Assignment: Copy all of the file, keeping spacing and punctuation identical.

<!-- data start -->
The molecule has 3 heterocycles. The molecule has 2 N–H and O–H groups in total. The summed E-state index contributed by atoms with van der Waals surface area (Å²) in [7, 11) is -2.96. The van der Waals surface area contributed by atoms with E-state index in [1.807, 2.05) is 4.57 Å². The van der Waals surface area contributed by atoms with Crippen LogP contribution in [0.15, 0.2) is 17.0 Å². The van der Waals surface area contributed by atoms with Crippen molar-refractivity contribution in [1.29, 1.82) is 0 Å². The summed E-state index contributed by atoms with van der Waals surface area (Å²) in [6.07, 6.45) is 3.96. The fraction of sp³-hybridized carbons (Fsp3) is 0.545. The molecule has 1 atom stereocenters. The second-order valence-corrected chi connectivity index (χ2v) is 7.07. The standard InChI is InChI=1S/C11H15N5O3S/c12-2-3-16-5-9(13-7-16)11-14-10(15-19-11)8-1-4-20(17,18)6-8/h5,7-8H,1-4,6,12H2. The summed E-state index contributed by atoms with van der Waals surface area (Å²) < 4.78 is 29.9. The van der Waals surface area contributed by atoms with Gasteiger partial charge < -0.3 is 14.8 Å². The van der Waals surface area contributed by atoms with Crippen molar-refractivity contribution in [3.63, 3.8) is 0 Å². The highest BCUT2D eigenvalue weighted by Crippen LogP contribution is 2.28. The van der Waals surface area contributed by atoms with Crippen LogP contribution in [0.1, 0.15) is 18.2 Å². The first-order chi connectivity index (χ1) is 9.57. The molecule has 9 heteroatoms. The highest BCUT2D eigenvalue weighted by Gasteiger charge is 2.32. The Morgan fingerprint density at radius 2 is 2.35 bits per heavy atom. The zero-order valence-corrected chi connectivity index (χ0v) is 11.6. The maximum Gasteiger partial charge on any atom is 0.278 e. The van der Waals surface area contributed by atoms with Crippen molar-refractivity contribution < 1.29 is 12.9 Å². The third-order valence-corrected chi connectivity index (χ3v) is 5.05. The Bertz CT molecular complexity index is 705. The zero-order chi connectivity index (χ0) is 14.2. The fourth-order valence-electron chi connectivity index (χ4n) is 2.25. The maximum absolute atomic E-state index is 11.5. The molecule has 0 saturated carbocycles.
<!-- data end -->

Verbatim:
The molecule has 3 heterocycles. The molecule has 2 N–H and O–H groups in total. The summed E-state index contributed by atoms with van der Waals surface area (Å²) in [7, 11) is -2.96. The van der Waals surface area contributed by atoms with E-state index in [1.807, 2.05) is 4.57 Å². The van der Waals surface area contributed by atoms with Crippen LogP contribution in [0.15, 0.2) is 17.0 Å². The van der Waals surface area contributed by atoms with Crippen molar-refractivity contribution in [1.29, 1.82) is 0 Å². The summed E-state index contributed by atoms with van der Waals surface area (Å²) in [6.07, 6.45) is 3.96. The fraction of sp³-hybridized carbons (Fsp3) is 0.545. The molecule has 1 atom stereocenters. The second-order valence-corrected chi connectivity index (χ2v) is 7.07. The standard InChI is InChI=1S/C11H15N5O3S/c12-2-3-16-5-9(13-7-16)11-14-10(15-19-11)8-1-4-20(17,18)6-8/h5,7-8H,1-4,6,12H2. The summed E-state index contributed by atoms with van der Waals surface area (Å²) < 4.78 is 29.9. The van der Waals surface area contributed by atoms with Gasteiger partial charge < -0.3 is 14.8 Å². The van der Waals surface area contributed by atoms with Crippen molar-refractivity contribution in [3.63, 3.8) is 0 Å². The highest BCUT2D eigenvalue weighted by Crippen LogP contribution is 2.28. The van der Waals surface area contributed by atoms with Crippen LogP contribution in [0.1, 0.15) is 18.2 Å². The first-order chi connectivity index (χ1) is 9.57. The molecule has 9 heteroatoms. The highest BCUT2D eigenvalue weighted by Gasteiger charge is 2.32. The Morgan fingerprint density at radius 2 is 2.35 bits per heavy atom. The zero-order valence-corrected chi connectivity index (χ0v) is 11.6. The maximum Gasteiger partial charge on any atom is 0.278 e. The van der Waals surface area contributed by atoms with Crippen molar-refractivity contribution < 1.29 is 12.9 Å². The third-order valence-corrected chi connectivity index (χ3v) is 5.05. The Bertz CT molecular complexity index is 705. The zero-order chi connectivity index (χ0) is 14.2. The fourth-order valence-electron chi connectivity index (χ4n) is 2.25. The maximum absolute atomic E-state index is 11.5. The molecule has 0 saturated carbocycles.